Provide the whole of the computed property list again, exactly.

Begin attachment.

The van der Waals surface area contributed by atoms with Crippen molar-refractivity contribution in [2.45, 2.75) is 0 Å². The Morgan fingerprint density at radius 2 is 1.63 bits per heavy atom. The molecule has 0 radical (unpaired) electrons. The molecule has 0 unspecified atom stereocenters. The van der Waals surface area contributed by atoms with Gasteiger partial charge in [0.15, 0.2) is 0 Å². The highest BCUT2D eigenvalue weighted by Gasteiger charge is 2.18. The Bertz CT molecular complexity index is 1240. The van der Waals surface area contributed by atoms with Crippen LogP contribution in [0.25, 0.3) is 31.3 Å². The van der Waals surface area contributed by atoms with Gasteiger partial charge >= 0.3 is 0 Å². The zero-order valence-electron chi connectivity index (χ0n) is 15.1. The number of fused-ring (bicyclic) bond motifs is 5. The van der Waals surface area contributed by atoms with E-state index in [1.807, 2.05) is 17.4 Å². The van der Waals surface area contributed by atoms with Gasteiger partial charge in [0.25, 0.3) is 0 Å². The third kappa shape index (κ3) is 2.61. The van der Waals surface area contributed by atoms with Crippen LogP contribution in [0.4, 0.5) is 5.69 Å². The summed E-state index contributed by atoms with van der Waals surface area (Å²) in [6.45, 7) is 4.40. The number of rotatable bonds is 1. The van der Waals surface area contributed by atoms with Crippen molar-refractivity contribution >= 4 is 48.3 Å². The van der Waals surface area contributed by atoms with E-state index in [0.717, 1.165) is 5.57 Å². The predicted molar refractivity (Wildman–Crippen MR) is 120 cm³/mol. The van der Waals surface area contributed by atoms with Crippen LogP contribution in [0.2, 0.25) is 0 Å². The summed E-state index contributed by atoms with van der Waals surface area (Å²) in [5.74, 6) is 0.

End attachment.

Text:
The van der Waals surface area contributed by atoms with Crippen molar-refractivity contribution in [2.45, 2.75) is 0 Å². The Morgan fingerprint density at radius 2 is 1.63 bits per heavy atom. The molecule has 0 radical (unpaired) electrons. The molecule has 0 unspecified atom stereocenters. The van der Waals surface area contributed by atoms with Gasteiger partial charge in [0.15, 0.2) is 0 Å². The highest BCUT2D eigenvalue weighted by Gasteiger charge is 2.18. The Bertz CT molecular complexity index is 1240. The van der Waals surface area contributed by atoms with Crippen LogP contribution in [0.25, 0.3) is 31.3 Å². The van der Waals surface area contributed by atoms with Gasteiger partial charge >= 0.3 is 0 Å². The zero-order valence-electron chi connectivity index (χ0n) is 15.1. The number of fused-ring (bicyclic) bond motifs is 5. The van der Waals surface area contributed by atoms with E-state index in [1.807, 2.05) is 17.4 Å². The van der Waals surface area contributed by atoms with Gasteiger partial charge in [0.25, 0.3) is 0 Å². The third kappa shape index (κ3) is 2.61. The van der Waals surface area contributed by atoms with Crippen LogP contribution in [0.4, 0.5) is 5.69 Å². The summed E-state index contributed by atoms with van der Waals surface area (Å²) in [6.45, 7) is 4.40. The number of rotatable bonds is 1. The van der Waals surface area contributed by atoms with Crippen molar-refractivity contribution >= 4 is 48.3 Å². The van der Waals surface area contributed by atoms with E-state index in [0.717, 1.165) is 5.57 Å². The predicted molar refractivity (Wildman–Crippen MR) is 120 cm³/mol. The van der Waals surface area contributed by atoms with Crippen LogP contribution in [0.2, 0.25) is 0 Å². The summed E-state index contributed by atoms with van der Waals surface area (Å²) in [5.74, 6) is 0.